need to distinguish between requests to the PAR endpoint and the
   token endpoint.

11.  Security Considerations

   In DPoP, the prevention of token replay at a different endpoint (see
   Section 2) is achieved through authentication of the server per
   [RFC6125] and the binding of the DPoP proof to a certain URI and HTTP
   method.  However, DPoP has a somewhat different nature of protection
   than TLS-based methods such as OAuth Mutual TLS [RFC8705] or OAuth
   Token Binding [TOKEN-BINDING] (see also Sections 11.1 and 11.7).
   TLS-based mechanisms can leverage a tight integration between the TLS
   layer and the application layer to achieve strong message integrity,
   authenticity, and replay protection.

11.1.  DPoP Proof Replay

   If an adversary is able to get hold of a DPoP proof JWT, the
   adversary could replay that token at the same endpoint (the HTTP
   endpoint and method are enforced via the respective claims in the
   JWTs).  To limit this, servers MUST only accept DPoP proofs for a
   limited time after their creation (preferably only for a relatively
   brief period on the order of seconds or minutes).

   In the context of the target URI, servers can store the jti value of
   each DPoP proof for the time window in which the respective DPoP
   proof JWT would be accepted to prevent multiple uses of the same DPoP
   proof.  HTTP requests to the same URI for which the jti value has
   been seen before would be declined.  When strictly enforced, such a
   single-use check provides a very strong protection against DPoP proof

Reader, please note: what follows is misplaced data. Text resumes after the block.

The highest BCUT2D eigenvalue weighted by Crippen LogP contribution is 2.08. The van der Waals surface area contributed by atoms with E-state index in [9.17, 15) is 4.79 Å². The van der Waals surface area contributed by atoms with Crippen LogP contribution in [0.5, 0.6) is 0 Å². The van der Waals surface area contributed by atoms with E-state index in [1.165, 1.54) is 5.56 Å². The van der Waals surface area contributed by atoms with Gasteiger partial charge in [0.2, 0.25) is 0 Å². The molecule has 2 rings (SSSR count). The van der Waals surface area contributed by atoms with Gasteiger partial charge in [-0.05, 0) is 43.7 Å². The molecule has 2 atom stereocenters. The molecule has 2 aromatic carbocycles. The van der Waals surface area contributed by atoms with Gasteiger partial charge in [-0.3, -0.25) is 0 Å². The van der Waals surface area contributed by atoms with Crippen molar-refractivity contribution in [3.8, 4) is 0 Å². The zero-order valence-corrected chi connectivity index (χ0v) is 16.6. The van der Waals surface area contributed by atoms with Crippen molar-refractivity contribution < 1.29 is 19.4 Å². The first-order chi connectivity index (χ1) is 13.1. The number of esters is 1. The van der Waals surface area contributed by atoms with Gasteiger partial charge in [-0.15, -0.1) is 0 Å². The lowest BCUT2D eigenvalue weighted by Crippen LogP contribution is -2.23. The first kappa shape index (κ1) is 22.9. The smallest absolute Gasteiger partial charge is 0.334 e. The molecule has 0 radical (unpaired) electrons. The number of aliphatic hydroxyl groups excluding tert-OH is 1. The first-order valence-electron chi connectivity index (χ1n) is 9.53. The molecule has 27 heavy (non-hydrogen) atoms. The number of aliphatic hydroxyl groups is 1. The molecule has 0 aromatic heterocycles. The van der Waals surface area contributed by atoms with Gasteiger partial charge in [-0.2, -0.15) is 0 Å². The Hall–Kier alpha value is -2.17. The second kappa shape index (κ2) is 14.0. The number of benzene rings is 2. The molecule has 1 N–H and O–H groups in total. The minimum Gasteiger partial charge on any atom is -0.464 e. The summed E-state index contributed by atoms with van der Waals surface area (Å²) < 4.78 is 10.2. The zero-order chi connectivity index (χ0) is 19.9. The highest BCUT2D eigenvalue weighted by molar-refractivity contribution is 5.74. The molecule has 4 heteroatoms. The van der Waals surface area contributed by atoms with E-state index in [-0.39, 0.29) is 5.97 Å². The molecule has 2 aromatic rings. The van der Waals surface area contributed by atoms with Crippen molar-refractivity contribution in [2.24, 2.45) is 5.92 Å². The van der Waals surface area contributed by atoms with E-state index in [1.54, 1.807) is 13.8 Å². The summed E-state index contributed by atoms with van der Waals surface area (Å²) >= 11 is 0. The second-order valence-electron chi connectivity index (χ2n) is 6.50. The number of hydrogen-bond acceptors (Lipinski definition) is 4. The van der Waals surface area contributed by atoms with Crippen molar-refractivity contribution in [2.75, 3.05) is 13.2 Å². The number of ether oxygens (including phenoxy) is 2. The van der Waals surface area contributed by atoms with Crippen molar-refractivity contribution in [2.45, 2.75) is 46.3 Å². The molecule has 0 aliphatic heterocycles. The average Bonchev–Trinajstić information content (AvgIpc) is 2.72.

replay, but it may not always be feasible in practice, e.g., when
   multiple servers behind a single endpoint have no shared state.

   In order to guard against memory exhaustion attacks, a server that is
   tracking jti values should reject DPoP proof JWTs with unnecessarily
   large jti values or store only a hash thereof.

   Note: To accommodate for clock offsets, the server MAY accept DPoP
   proofs that carry an iat time in the reasonably near future (on the
   order of seconds or minutes).  Because clock skews between servers
   and clients may be large, servers MAY limit DPoP proof lifetimes by
   using server-provided nonce values containing the time at the server
   rather than comparing the client-supplied iat time to the time at the
   server.  Nonces created in this way yield the same result even in the
   face of arbitrarily large clock skews.

   Server-provided nonces are an effective means for further reducing
   the chances for successful DPoP proof replay.  Unlike cryptographic
   nonces, it is acceptable for clients to use the same nonce multiple
   times and for the server to accept the same nonce multiple times.  As
   long as the jti value is tracked and duplicates are rejected for the